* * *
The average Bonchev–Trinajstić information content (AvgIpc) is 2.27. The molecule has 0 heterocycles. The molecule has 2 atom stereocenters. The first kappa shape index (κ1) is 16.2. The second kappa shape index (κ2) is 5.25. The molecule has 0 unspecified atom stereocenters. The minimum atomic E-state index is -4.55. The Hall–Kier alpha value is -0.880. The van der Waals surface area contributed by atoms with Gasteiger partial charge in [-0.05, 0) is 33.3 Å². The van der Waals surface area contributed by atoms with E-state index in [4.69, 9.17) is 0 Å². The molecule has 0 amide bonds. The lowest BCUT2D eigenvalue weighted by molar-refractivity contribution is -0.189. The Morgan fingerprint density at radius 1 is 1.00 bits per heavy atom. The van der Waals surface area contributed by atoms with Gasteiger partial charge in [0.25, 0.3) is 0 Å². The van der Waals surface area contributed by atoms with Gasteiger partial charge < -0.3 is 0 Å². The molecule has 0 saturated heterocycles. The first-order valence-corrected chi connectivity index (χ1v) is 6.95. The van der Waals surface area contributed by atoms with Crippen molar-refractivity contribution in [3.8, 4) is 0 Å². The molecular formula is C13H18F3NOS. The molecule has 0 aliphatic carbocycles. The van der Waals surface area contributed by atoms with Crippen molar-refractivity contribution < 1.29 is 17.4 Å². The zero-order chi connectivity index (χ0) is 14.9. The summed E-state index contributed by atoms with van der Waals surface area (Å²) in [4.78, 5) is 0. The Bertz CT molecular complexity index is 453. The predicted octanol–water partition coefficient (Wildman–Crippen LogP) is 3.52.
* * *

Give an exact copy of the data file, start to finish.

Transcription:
The average Bonchev–Trinajstić information content (AvgIpc) is 2.27. The molecule has 0 heterocycles. The molecule has 2 atom stereocenters. The first kappa shape index (κ1) is 16.2. The second kappa shape index (κ2) is 5.25. The molecule has 0 unspecified atom stereocenters. The minimum atomic E-state index is -4.55. The Hall–Kier alpha value is -0.880. The van der Waals surface area contributed by atoms with Gasteiger partial charge in [-0.05, 0) is 33.3 Å². The van der Waals surface area contributed by atoms with E-state index in [4.69, 9.17) is 0 Å². The molecule has 0 amide bonds. The lowest BCUT2D eigenvalue weighted by molar-refractivity contribution is -0.189. The Morgan fingerprint density at radius 1 is 1.00 bits per heavy atom. The van der Waals surface area contributed by atoms with Gasteiger partial charge in [0.25, 0.3) is 0 Å². The van der Waals surface area contributed by atoms with Gasteiger partial charge < -0.3 is 0 Å². The molecule has 0 saturated heterocycles. The first-order valence-corrected chi connectivity index (χ1v) is 6.95. The van der Waals surface area contributed by atoms with Crippen molar-refractivity contribution in [3.8, 4) is 0 Å². The molecular formula is C13H18F3NOS. The molecule has 0 aliphatic carbocycles. The van der Waals surface area contributed by atoms with Crippen molar-refractivity contribution < 1.29 is 17.4 Å². The zero-order chi connectivity index (χ0) is 14.9. The summed E-state index contributed by atoms with van der Waals surface area (Å²) in [4.78, 5) is 0. The Bertz CT molecular complexity index is 453. The predicted octanol–water partition coefficient (Wildman–Crippen LogP) is 3.52.